Perhaps the truth depends upon a walk around the lake.
Profile – Grandma Gatewood
Sixty years ago, Emma Gatewood, 67-year-old grandmother of 23, was the first woman to hike the Appalachian Trail (in 1955 and 1957) from its origin in Georgia to its challenging end in the mountains of Maine. She walked those 2000+ miles carrying very little and wearing sneakers. See Ben Montgomery’s 2014 Grandma Gatewood’s Walk.
Profile – Peter Kavanagh
In his memoir, Canadian journalist Peter Kavanagh (age 62) recounts the story of learning to walk three times – after infancy polio, after reconstructive surgery, after a stroke more recently. He brings an appreciative, detailed perspective to walking born out of overcoming its difficulties. As Kavanagh says, “Walking is the key to who I am.”
Older writers can identify lonely individuals to take along for a “walk & talk”, getting them to tell their stories while walking. These could be tape recorded at the time, or written down after the walk.
Here are some walking-related prompts to stimulate individual or group writing.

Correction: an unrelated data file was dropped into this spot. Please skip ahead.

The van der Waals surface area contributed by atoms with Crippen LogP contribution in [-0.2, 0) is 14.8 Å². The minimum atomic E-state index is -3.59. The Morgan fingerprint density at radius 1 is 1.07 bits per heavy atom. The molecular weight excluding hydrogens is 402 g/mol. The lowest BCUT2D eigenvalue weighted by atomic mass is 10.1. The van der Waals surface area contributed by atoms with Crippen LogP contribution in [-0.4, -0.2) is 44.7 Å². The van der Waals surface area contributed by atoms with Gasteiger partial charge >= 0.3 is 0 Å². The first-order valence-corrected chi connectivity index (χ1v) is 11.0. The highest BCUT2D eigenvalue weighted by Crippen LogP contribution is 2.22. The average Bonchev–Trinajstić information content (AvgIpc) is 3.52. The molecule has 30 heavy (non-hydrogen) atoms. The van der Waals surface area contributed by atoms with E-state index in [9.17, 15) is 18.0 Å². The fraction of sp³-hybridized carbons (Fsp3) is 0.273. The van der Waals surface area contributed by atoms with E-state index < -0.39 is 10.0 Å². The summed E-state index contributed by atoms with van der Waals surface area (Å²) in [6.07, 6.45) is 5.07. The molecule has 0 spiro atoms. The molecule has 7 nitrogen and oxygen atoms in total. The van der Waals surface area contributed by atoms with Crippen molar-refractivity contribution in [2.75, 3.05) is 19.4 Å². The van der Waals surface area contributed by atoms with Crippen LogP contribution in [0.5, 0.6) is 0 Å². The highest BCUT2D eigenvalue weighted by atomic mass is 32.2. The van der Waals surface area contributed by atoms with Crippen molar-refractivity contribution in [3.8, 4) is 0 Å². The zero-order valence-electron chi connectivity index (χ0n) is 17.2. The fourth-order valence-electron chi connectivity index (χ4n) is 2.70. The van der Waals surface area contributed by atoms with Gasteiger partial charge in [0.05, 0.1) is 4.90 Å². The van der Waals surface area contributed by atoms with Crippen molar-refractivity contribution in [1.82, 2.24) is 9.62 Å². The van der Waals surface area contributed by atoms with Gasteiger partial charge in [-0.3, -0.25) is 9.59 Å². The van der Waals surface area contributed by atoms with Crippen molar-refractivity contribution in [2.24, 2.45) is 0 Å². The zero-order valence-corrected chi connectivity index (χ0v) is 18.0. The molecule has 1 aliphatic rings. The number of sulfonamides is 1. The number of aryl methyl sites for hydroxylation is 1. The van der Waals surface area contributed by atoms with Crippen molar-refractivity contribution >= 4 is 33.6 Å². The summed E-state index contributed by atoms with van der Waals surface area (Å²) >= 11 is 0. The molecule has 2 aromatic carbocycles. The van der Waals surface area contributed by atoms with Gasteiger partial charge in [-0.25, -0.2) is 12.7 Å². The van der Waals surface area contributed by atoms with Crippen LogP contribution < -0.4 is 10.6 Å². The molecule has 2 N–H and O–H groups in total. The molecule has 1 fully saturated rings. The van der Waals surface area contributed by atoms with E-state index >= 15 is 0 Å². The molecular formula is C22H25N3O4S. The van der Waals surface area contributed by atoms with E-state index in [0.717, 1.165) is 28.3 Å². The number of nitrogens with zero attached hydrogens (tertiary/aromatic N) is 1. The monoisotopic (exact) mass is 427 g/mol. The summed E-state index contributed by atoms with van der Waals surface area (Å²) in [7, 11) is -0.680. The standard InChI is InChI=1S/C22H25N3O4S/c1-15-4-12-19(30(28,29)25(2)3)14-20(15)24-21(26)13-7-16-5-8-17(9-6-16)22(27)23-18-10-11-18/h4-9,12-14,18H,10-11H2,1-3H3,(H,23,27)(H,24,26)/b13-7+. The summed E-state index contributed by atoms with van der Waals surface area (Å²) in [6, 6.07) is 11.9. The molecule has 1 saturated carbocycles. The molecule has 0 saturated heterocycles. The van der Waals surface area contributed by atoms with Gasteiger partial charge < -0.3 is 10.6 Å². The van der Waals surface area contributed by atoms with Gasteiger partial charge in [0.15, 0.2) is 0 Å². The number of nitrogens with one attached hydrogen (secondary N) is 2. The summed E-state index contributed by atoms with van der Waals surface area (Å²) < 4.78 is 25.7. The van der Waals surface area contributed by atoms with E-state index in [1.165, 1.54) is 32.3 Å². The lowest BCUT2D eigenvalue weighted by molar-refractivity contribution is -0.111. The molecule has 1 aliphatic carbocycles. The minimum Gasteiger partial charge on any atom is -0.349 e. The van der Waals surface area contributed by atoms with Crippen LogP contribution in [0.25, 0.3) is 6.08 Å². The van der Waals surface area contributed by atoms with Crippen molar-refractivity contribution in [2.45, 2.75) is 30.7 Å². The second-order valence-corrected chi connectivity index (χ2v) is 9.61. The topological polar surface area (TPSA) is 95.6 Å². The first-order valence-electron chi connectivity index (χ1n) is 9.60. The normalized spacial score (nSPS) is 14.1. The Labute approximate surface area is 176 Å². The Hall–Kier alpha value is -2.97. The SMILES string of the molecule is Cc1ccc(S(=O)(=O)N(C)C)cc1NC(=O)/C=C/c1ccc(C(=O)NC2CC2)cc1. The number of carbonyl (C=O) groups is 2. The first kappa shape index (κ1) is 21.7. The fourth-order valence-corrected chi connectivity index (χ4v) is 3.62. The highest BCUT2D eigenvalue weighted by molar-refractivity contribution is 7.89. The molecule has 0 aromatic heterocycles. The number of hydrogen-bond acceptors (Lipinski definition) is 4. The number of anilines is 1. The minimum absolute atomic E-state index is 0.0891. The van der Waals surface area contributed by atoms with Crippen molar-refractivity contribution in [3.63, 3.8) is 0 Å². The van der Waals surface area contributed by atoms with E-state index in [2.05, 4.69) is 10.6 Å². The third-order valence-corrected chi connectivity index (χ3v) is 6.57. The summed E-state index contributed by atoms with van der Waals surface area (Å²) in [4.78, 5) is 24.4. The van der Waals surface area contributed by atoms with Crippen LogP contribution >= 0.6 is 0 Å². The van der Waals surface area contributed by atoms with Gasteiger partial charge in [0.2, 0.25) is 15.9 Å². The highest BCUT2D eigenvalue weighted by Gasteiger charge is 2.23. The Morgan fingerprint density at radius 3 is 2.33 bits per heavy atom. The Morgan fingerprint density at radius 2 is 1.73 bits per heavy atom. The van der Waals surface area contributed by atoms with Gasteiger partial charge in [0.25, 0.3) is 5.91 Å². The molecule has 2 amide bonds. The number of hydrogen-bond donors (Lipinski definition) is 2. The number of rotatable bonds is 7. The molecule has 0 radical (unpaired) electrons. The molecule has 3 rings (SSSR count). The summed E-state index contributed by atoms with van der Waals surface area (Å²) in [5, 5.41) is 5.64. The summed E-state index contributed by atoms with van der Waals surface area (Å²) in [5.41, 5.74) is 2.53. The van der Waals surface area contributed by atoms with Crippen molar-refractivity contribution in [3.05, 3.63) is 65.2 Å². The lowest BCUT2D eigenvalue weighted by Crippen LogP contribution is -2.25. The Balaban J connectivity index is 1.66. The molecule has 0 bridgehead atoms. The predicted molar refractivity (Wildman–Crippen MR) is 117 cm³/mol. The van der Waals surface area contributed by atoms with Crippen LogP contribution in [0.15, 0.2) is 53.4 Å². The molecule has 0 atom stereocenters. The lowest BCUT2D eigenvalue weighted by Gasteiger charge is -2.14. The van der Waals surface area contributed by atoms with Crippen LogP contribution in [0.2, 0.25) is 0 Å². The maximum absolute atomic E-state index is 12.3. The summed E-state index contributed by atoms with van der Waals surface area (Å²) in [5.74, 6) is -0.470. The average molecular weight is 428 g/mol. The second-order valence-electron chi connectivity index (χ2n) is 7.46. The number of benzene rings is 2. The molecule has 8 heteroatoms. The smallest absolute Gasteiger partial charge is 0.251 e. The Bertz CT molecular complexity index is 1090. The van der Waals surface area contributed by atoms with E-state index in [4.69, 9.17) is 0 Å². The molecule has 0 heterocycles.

1. Walking along the path, I …
2. Memorable walks I have taken – List 3-7 walks and then elaborate on one of them.
3. The walk I would take with my grandchild …
A Philosophy of Walking
Frederic Gros, translation by J. Howe ; London: Verso, 2014.
This best-selling volume in France has recently been translated into English. Frederic Gros touts the many advantages of walking for the spirit, the body, and especially the creative mind. Walking gets us outside, away from our daily routine, into wilderness or urban landscapes, and slows down our minds.Gros delves into the memoirs of many writers to sort out these benefits.
[In old age] when there is really nothing left to do or believe, except to remember, walking helps retrieve the absolute simplicity of presence, beyond all hope, before any expectations.
~ J. J. Rousseau
Think while walking, walk while thinking, and let writing be but the light pause, as the body on a walk rests in contemplation of wide open spaces.
~ F. Neitzsche
During long, easy walks, on well-traced routes, when all you have to do is follow an interminable set of hairpins, you hatch a thousand plans, invent a thousand tales. … As you follow the wide, single, clearly marked route, a thousand bifurcations swarm in your mind. The heart takes one and renounces another, then chooses a third. It wanders away, comes back.
~ J. J. Rousseau
When you are walking in the springtime, or at dawn, you are watchful, alert, mind stretched towards the rising day, and nothing matters but that slow affirmation.
~ H. D. Thoreau
Click here for the full book review: Ryan15-Gros14Walking